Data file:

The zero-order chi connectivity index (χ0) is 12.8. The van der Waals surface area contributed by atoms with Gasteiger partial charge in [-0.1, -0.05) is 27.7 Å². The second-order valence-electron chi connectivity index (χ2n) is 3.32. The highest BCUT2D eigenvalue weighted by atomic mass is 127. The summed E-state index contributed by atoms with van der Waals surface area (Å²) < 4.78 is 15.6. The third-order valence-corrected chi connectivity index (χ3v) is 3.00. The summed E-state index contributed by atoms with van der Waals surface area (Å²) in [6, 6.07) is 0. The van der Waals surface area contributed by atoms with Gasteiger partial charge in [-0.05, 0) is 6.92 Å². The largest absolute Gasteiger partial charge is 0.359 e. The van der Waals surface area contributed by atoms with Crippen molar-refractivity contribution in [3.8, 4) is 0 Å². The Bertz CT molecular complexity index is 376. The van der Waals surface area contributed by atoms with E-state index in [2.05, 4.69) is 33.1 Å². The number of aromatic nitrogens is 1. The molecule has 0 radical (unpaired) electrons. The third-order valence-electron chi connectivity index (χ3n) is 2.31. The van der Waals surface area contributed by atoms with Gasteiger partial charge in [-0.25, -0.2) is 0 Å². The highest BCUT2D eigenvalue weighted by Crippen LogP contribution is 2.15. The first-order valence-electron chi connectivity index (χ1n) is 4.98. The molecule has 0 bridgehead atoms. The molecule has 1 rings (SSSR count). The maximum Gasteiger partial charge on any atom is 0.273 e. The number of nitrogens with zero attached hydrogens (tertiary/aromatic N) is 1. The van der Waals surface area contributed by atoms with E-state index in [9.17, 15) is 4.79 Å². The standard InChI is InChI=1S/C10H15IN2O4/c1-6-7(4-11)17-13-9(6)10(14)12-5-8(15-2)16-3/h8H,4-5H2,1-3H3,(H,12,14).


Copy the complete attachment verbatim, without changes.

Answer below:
The zero-order chi connectivity index (χ0) is 12.8. The van der Waals surface area contributed by atoms with Gasteiger partial charge in [-0.1, -0.05) is 27.7 Å². The second-order valence-electron chi connectivity index (χ2n) is 3.32. The highest BCUT2D eigenvalue weighted by atomic mass is 127. The summed E-state index contributed by atoms with van der Waals surface area (Å²) < 4.78 is 15.6. The third-order valence-corrected chi connectivity index (χ3v) is 3.00. The summed E-state index contributed by atoms with van der Waals surface area (Å²) in [6, 6.07) is 0. The van der Waals surface area contributed by atoms with Gasteiger partial charge in [-0.05, 0) is 6.92 Å². The largest absolute Gasteiger partial charge is 0.359 e. The van der Waals surface area contributed by atoms with Crippen molar-refractivity contribution in [3.8, 4) is 0 Å². The Bertz CT molecular complexity index is 376. The van der Waals surface area contributed by atoms with E-state index in [2.05, 4.69) is 33.1 Å². The number of aromatic nitrogens is 1. The molecule has 0 radical (unpaired) electrons. The third-order valence-electron chi connectivity index (χ3n) is 2.31. The van der Waals surface area contributed by atoms with Gasteiger partial charge in [-0.25, -0.2) is 0 Å². The highest BCUT2D eigenvalue weighted by Crippen LogP contribution is 2.15. The first-order valence-electron chi connectivity index (χ1n) is 4.98. The molecule has 0 bridgehead atoms. The molecule has 1 rings (SSSR count). The maximum Gasteiger partial charge on any atom is 0.273 e. The number of nitrogens with zero attached hydrogens (tertiary/aromatic N) is 1. The van der Waals surface area contributed by atoms with E-state index in [9.17, 15) is 4.79 Å². The standard InChI is InChI=1S/C10H15IN2O4/c1-6-7(4-11)17-13-9(6)10(14)12-5-8(15-2)16-3/h8H,4-5H2,1-3H3,(H,12,14).